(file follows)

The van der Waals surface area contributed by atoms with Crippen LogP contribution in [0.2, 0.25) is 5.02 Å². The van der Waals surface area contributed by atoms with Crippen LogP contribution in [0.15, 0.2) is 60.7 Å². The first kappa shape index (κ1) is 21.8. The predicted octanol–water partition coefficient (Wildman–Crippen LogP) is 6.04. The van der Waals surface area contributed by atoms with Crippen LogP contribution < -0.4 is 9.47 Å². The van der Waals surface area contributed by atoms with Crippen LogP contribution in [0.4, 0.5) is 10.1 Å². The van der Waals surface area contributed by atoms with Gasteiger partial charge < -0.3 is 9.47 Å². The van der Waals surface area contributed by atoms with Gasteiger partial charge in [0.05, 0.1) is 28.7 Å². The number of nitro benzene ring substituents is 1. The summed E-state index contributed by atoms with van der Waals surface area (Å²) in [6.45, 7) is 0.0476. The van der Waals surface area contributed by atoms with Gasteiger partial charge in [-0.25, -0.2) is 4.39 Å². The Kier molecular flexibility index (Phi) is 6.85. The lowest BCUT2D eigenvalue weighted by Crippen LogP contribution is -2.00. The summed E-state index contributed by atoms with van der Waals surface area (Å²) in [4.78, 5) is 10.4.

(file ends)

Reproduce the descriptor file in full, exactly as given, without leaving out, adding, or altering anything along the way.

The van der Waals surface area contributed by atoms with Crippen LogP contribution in [0.2, 0.25) is 5.02 Å². The van der Waals surface area contributed by atoms with Crippen LogP contribution in [0.15, 0.2) is 60.7 Å². The first kappa shape index (κ1) is 21.8. The predicted octanol–water partition coefficient (Wildman–Crippen LogP) is 6.04. The van der Waals surface area contributed by atoms with Crippen LogP contribution < -0.4 is 9.47 Å². The van der Waals surface area contributed by atoms with Crippen LogP contribution in [0.4, 0.5) is 10.1 Å². The van der Waals surface area contributed by atoms with Gasteiger partial charge < -0.3 is 9.47 Å². The van der Waals surface area contributed by atoms with Gasteiger partial charge in [0.05, 0.1) is 28.7 Å². The number of nitro benzene ring substituents is 1. The summed E-state index contributed by atoms with van der Waals surface area (Å²) in [6.45, 7) is 0.0476. The van der Waals surface area contributed by atoms with Gasteiger partial charge in [-0.25, -0.2) is 4.39 Å². The Kier molecular flexibility index (Phi) is 6.85. The lowest BCUT2D eigenvalue weighted by Crippen LogP contribution is -2.00. The summed E-state index contributed by atoms with van der Waals surface area (Å²) in [4.78, 5) is 10.4.